Dionysus became one of the most important gods in everyday life. He became associated with several key concepts. One was rebirth after death. Here his dismemberment by the Titans and return to life is symbolically echoed in tending vines, where the vines must be pruned back sharply, and then become dormant in winter for them to bear fruit. The other is the idea that under the influence of wine, one could feel possessed by a greater power. Unlike the other gods Dionysus was not only outside his believers but, also within them. At these times a man might be greater then himself and do works he otherwise could not.
The festival for Dionysus is in the spring when the leaves begin to reappear on the vine. It became one of the most important events of the year. It's focus became the theater. Most of the great Greek plays were initially written to be performed at the feast of Dionysus. All who took part writers, actors, spectators were regarded as scared servants of Dionysus during the festival.

Our Germanic friends get credit for naming the holiday, along with some of our other current traditions:
   According to the historian Bede the Venerable (673?-735), writing in chapter 13 of his De temporum ratione, the heathen Anglo-Saxons called the third and fourth months "Rhedmonath" and "Esturmonath" after their goddesses Rheda and Eostra respectively.
Rheda, except for the brief citation above, has been forgotten.
Eostra (Ostara) has fared somewhat better, although there is little direct evidence of her and her followers.
The following views, advanced by Jacob Grimm in his Deutsche Mythologie (1835), are generally held by Germanic scholars:
  • April, in Anglo Saxon, Old High German, and some modern German dialects, is called "Ostara's month."
  • All cultures living in temperate (or winter dominated) climates celebrate the coming of spring with major rituals and festivals. One of the most important of spring festivals among pre-Christian Germanic tribes apparently was dedicated to the goddess Ostara, whose name suggests "east" and thus "dawn" and "morning light."
  • The name of Ostara's (Eostra's) festival was transferred to the celebration of Christ's resurrection when Anglo-Saxon and German heathens converted to Christianity. Thus, unlike other European cultures, English and German Christians still attach the name of a heathen goddess to their most sacred holiday: Easter or Ostern. In other European languages the holiday's name is based on the Hebrew word "pasah," to pass over, thus reflecting the Christian holiday's Biblical connection with the Jewish Passover.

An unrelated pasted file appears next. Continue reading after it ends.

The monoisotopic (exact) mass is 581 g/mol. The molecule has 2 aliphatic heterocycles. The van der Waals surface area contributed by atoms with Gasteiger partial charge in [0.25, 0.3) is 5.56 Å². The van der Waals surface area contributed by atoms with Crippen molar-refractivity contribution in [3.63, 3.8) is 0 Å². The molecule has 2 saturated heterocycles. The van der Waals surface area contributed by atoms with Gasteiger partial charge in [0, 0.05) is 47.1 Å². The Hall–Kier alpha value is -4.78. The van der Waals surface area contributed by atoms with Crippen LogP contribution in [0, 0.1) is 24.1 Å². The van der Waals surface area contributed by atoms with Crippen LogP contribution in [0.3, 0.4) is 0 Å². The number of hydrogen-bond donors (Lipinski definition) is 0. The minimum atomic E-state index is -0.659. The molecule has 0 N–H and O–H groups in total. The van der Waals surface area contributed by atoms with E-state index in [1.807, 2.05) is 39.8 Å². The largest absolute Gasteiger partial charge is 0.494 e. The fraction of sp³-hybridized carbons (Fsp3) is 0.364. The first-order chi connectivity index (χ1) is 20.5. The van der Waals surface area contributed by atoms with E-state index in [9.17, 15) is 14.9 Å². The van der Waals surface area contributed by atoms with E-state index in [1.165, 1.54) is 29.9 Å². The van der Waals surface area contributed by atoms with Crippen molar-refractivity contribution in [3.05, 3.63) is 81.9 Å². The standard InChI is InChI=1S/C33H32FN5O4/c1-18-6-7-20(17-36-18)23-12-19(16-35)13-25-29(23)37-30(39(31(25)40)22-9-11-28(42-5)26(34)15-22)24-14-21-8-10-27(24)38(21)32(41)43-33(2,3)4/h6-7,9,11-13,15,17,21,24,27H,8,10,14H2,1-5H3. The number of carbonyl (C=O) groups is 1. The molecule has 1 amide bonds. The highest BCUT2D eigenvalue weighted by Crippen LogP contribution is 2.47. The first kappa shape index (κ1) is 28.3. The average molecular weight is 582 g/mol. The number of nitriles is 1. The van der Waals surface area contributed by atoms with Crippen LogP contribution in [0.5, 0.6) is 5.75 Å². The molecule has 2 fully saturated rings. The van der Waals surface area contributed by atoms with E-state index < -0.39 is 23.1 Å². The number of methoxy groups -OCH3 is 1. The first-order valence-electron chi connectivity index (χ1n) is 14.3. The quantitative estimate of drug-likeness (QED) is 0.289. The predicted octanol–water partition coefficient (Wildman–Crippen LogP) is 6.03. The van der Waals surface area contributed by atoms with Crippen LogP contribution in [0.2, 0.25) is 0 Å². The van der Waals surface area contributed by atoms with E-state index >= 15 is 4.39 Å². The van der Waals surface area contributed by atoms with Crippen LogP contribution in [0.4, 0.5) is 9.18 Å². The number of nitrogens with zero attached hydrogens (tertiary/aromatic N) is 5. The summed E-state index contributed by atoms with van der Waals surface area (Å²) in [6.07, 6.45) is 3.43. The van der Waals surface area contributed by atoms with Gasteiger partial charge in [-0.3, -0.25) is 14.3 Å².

• In addition to the name, other popular Easter customs also have heathen origins:
    • The belief in the curative properties of water drawn early on Easter morning. These beliefs were common in Germany into the nineteenth century.
    • The veneration (if now only playful) of rabbits and hares.
    • The decoration of eggs (obvious fertility symbols).
  • Place names suggest that Ostara was venerated throughout ancient Germany and Denmark.
  • Although neither the Prose Edda nor the Poetic Edda mentions Ostara, both works refer to a male dwarf named Austri, whose name also means "east."

Return of Persephone

The Easter themes of Resurrection, Rebirth and travel to the underworld and back appear in many ancient myths:


Isis & Osiris


More from Wikipedia

Classic ideas and themes that keep repeating and repeating! If anyone has survived the linkfest to this point, I give you a last link in anticipation of December:

The Myth of the Myth of Mithras 

No Bull!